This version of SQL Change Automation is for Visual Studio 2017 and 2019.
For Visual Studio 2017 Enterprise subscribers – this listing will install SQL Change Automation Core, a free extension included in VSE.
For all other compatible versions – this listing will install a 28-day trial of SQL Change Automation.
Redgate SQL Change Automation is a migrations-first database development and deployment tool inside Visual Studio, allowing you to extend DevOps processes to your SQL Server databases, so you can:
For each database change during development, a migration script is created. At release time these scripts form the building blocks for a full deployment script. By generating and deploying scripts in a predefined order, it saves both time and effort of having to do this release work manually.
Single source of truth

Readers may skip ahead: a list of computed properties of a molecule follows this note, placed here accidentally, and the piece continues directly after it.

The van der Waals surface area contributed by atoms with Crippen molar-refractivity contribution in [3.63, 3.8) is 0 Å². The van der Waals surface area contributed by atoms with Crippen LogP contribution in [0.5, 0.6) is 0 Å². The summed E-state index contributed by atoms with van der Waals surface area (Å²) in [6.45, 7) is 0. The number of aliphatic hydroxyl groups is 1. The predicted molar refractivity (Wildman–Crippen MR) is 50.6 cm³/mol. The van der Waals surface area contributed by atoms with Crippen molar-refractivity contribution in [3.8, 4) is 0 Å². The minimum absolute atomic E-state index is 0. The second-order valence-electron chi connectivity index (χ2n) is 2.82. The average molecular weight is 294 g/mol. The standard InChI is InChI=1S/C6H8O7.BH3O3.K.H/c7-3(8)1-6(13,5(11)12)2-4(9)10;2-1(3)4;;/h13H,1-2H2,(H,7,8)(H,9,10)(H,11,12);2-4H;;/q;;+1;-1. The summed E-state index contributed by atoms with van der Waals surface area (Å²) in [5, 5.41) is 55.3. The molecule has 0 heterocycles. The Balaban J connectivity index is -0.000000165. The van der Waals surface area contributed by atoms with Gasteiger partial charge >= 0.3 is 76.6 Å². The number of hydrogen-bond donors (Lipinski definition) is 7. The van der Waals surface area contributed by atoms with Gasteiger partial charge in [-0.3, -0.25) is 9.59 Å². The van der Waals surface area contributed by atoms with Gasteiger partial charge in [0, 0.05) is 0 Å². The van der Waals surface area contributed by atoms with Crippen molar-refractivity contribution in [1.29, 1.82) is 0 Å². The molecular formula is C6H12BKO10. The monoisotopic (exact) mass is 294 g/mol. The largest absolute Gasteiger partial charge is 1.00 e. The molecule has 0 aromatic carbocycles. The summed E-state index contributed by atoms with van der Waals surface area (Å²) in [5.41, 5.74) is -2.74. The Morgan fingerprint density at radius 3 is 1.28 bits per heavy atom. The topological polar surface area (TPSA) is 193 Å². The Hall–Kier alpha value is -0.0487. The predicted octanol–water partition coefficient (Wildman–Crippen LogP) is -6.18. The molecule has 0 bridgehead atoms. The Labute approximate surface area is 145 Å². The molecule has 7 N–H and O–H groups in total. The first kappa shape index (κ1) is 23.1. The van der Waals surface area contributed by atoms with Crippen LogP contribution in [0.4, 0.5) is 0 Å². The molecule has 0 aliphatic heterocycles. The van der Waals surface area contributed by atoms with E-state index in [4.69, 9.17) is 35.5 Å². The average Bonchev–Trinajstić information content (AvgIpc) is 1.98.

Changes are reviewed in development so any issues are spotted early, unpredictability is eliminated, and this all happens inside Visual Studio where database changes can be source controlled alongside application changes, establishing a single source of truth for both the application and the database.
Its migrations-first approach, together with script verification, means developers can be confident that any database changes are developed early in the lifecycle, are tested and remain immutable from development all the way through to production.
Fit into your existing stack
SQL Change Automation works with existing release management tools such as Team Foundation Server (TFS), Visual Studio Team Services (VSTS), and Octopus Deploy for automated database deployments. This is ideal for developers looking for an easier, more accurate way to deploy their databases from Visual Studio.
The hybrid approach
SQL Change Automation is a ‘hybrid’ tool: it combines the best of both migrations- and state-based approaches to database development and deployment, so database changes are treated in the most sensible and efficient manner. Programmable objects such as stored procedures are handled more effectively, so they can be branched and merged without overwriting changes, and reference data can be source controlled alongside schema changes.
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